KARACHI: Celebrating the efforts of women working for the improvement and sustainability of natural resources, Oxfam in Pakistan and World Wildlife Fund-Pakistan (WWF-Pakistan) launched 'Climate Sheros,' a campaign to tackle climate change, on Tuesday.
Oxfam Pakistan Director Mohammed Qazilbash, in his welcome note, highlighted the role played by the women of local communities in conserving the environment, urging support for their crucial work. The campaign aims to reduce the adverse impacts of climate change, especially on women whose livelihoods, food and residential security are threatened by mangrove deforestation.
"Much can and must be done to minimise the risk of climate change," said Qazilbash. "The women of coastal communities are already taking the lead by planting mangroves to protect Sindh's coastline. We need to join in their efforts and raise our collective voices to protect their livelihood."
Saying that communities should be supported by enhancing their knowledge and skills in order to prepare for and mitigate climate and disaster risks, he added that he wanted the communities to learn about climate-smart agricultural techniques, diversifying livelihoods, the long-term sustainability of the environment and mangrove conservation.
Sana, a 28-year-old community representative from Keti Bander, told the audience that due to a shortage of freshwater, the frequency of flooding, cyclones and migration was on the rise.
"In the past, we did not know what was happening and experienced a reduction in fish stock as well as the intrusion of seawater which was eroding the fertile lands," she stated, adding that now she has learned about its actual cause.
"Climate change is a bitter reality posing a great threat to our present and future generations," stressed WWF Pakistan technical advisor Muhammad Moazzam Khan. "We need unprecedented action to tackle it at the local, regional and global levels."
He maintained that since women could play such an important role in fighting climate change, the drive would help build their capacity and improve indigenous livelihoods. "The term 'sheros' was selected to highlight their efforts," he explained.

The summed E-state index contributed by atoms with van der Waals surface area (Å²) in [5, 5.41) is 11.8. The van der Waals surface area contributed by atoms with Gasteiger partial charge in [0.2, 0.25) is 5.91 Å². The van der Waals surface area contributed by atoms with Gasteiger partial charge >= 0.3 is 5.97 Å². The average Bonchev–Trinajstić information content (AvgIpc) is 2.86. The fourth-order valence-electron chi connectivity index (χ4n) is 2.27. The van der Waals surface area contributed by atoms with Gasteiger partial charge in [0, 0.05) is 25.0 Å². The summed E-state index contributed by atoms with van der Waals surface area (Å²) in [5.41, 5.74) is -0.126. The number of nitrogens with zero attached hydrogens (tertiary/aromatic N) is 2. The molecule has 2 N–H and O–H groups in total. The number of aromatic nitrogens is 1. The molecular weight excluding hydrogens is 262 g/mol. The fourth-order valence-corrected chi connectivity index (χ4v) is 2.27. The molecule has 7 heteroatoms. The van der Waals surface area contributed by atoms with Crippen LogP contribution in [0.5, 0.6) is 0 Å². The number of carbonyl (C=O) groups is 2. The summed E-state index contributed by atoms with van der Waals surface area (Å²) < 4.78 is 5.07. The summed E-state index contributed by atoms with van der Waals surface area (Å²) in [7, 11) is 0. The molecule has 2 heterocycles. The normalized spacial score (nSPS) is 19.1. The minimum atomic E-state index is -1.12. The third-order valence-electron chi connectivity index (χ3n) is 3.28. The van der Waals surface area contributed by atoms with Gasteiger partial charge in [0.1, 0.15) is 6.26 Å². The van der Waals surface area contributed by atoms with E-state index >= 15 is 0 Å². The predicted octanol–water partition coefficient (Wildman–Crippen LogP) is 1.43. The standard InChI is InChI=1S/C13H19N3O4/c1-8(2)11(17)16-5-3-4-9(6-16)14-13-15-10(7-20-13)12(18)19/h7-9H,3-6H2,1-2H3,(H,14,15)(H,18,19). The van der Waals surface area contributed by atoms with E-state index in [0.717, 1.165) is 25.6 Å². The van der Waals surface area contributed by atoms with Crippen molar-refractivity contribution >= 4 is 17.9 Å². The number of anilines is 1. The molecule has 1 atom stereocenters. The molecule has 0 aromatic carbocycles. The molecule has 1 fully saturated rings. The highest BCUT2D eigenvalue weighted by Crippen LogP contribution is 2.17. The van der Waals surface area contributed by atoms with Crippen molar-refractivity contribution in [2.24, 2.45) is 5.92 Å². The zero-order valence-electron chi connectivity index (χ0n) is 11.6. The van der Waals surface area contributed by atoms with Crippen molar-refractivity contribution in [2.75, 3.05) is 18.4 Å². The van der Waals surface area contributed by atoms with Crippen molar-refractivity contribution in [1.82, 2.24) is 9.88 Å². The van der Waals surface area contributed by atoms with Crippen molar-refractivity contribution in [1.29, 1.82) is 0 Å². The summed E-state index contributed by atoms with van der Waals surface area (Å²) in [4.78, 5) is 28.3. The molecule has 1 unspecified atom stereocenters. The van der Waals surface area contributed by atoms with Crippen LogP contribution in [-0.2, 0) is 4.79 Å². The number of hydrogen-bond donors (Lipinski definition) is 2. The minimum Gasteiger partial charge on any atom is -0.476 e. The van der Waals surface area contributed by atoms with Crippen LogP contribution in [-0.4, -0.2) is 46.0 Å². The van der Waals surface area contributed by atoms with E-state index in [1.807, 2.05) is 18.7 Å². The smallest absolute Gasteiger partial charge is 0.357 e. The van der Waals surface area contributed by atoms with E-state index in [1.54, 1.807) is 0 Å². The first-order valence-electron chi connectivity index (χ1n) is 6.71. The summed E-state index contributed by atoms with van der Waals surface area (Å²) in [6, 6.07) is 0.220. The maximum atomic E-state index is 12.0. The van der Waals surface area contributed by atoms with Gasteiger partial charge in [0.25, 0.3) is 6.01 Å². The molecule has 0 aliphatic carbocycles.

Mentioning the 2015 heatwave in Karachi, which killed more than 1,000 people, Khan warned that such a crisis could recur. He suggested natural solutions to deal with the peril, such as large-scale plantation drives, protection of existing forests, and promotion of renewable energy and conservation of water resources to address this challenge.
"Water can play a vital role in addressing the adverse impact of climate change on local communities in the Indus Delta," asserted Senator Sassui Palijo, adding that the coastal belt of Sindh, and particularly Thatta, Sajawal and Badin, are at risk from climate change-related disasters.
"Due to the loss of livelihood and resources, local people are migrating to other cities and towns, putting pressure on urban populations," said Palijo. She further stated that due to ill planning, the environmental problems of the coastal belt are only worsening. The senator called for maintenance and preservation of mangroves in the coastal areas of the province, terming them the first line of defence against natural disasters. She reiterated that an adequate supply of water should be released in the Indus Delta.
Meanwhile, environmentalist Nasir Ali Panhwar pointed out that the Indus Delta is the fifth-largest in the world, with the seventh-largest mangrove cover. However, he stated, the deltaic population receives a limited flow of freshwater, which is causing environmental degradation and negatively impacting traditional livelihoods, survival and resilience patterns in the presence of high levels of social inequality.
"Climate and environmental changes over time are the root cause of the rise in sea levels, which is leading to loss of land," he said. "This renders land unusable for cultivation, increases salinity, depletes mangrove forests and leads to a decline in fish catch."
WWF-Pakistan, in collaboration with Oxfam, has also initiated a mangrove plantation drive in the Indus Delta. During the first phase of the plantation, 30,000 mangroves will be planted in Keti Bander.
Published in The Express Tribune, January 30th, 2020.
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